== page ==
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Little By Little—Deut. 7.22

In Genesis 15.18, God promised to give the nation of Israel the territory that extends from “the River of Egypt” in the southwest to the “River Euphrates” in the northeast. The “River of Egypt” was not the Nile River, but the Wadi El-Arish, which marked the eastern border of that nation (cf. 1 Kings 4.21).

If Israel wished to receive and maintain possession of this land, they were expected to remain faithful to the will of God (cf. Deut. 7.12ff; 28.1ff).

Premillennial Error

Premillennial doctrine contends that God has not yet fulfilled this promise to Israel. Allegedly, that will occur after the Lord’s second coming.

However, the Bible unequivocally argues that God has fulfilled the land promise — multiple times in fact!

After the conquest of Canaan, the Bible says that “the Lord gave to Israel all the land of which he had sworn to give to their fathers, and they took possession of it and dwelt in it” — indeed, “not a word failed of any good thing which the LORD had spoken to the house of Israel. All came to pass” (Josh. 23.43-45; cf. Josh 11.23). The same assertion is made during the reign of Solomon, more than 400 years later (cf. 1 Kings 4.21; 2 Chron. 9.26; Neh. 9.7-8; Ps. 80.11).

Hence, contrary to Premillennialism, Christians are no longer anticipating a promise to live in the land of Cannan, for there is another land of “rest for the people of God” that is not Canaan (Heb. 4.8-9), which is “a better, that is, a heavenly country” (Heb. 11.16).

Little By Little

That said, it is noteworthy that Israel did not possess the land of Canaan in a single day. Surely, God could have settled the transfer of the land from the Canaanites to the Israelites through a single, momentous battle. Instead, it took seven years to complete (cf. Josh. 14.7, 10; Deut 2.14). Why so long?

In Deuteronomy 7.22, God promised to “drive out those nations before” Israel “little by little.” In other words, the conquest would occur in phases. Why? He explains: “you will be unable to destroy them at once, lest the beasts of the field become too numerous for you.”

Please note that he does not suggest that Israel could not destroy the Canaanites at once period. Since they marched by faith in the Almighty God, there was no army — or collection of armies — that had the power to withstand the might of God’s people (Heb. 11.33-34)! Nor was it a problem that the Israelites were a small force compared to the Canaanites, for “nothing restrains the LORD from saving by many or by few” (1 Sam. 14.6; cf. 2 Chron. 14.11; Ps. 33.16).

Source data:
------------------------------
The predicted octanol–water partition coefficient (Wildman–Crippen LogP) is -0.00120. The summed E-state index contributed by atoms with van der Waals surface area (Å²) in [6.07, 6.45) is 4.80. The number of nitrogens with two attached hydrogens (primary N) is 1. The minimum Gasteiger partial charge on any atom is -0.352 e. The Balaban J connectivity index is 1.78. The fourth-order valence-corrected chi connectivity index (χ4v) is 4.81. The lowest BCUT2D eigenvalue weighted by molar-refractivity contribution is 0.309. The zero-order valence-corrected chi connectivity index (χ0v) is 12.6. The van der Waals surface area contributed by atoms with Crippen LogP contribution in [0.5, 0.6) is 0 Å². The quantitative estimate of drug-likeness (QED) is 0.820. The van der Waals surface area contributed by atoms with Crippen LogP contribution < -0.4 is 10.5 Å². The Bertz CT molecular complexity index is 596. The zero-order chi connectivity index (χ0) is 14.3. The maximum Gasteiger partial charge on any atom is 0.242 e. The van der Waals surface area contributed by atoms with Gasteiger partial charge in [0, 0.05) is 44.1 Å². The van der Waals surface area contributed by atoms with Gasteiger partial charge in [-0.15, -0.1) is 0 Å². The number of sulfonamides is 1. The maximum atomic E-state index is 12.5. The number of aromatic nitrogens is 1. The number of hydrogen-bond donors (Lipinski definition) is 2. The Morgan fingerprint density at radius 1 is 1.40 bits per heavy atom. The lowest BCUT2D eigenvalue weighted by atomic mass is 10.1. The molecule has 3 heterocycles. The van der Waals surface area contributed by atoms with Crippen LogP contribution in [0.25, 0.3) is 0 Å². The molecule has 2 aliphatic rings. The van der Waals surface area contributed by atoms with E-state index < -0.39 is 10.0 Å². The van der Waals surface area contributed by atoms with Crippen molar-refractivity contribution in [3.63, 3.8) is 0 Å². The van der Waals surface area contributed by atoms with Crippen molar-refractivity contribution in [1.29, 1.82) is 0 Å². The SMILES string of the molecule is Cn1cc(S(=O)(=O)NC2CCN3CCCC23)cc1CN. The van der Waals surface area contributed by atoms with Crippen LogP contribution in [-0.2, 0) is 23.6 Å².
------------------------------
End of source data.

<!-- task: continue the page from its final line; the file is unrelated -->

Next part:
Rather, God gave them the land in stages to maximize their wealth and ensure minimal losses. Having too much at once could have led to much waste. The beasts of the field, if left without oversight due to their sheer number, could potentially do much damage to their fields, leading to blight. The animals themselves could also have perished.

In that case, receiving such vast wealth at once would eventually be more of a curse than a blessing for his people. So, instead, God let some of the heathen continue to work the land and oversee the beasts until his people could seize them for themselves.

In Exodus 23.29-30, he explained:

“I will not drive them out from before you in one year, lest the land becomes desolate and the beasts of the field become too numerous for you. Little by little I will drive them out from before you until you have increased, and you inherit the land.”

God's Care For His People

God’s little-by-little approach reveals two things about his relationship with his people.

First, God wants to bless his people. He “gives to all liberally and without reproach” (Jms. 1.5). Literally, James describes him as “the giving God.” He desires to give generously (haplos—without folds; i.e., openly, holding nothing back). Nor does he scold his people for asking for lawful blessings. We should therefore never be ashamed to make our requests known to God, however trivial we may think they are (Phil. 4.6).

Second, God is wiser than we are. He knows what is truly best for us, more so than we do. Although we can never ask for too many lawful blessings, perhaps we sometimes ask for too much too quickly.

Let us remember, however, that while others around us seem to accumulate vast windfalls seemingly overnight, in most cases, such fortune tends to redound to their ultimate misfortune.

Conversely, God knew that Israel would be much wealthier in the long run if they received their spoils in incremental phases (cf. Prov. 13.11, ESV).

People of faith, therefore, recognize that if we are abiding by his will, then whatever circumstances God enables us to experience are designed for our ultimate good (Rom. 8.28), even if we do not comprehend how that could be. Since that is so, let us heed the Psalmist’s mandate:

“Trust in Him at all times, you people; Pour out your heart before Him; God is a refuge for us.” (Ps. 62.8; cf. Heb. 2.13).



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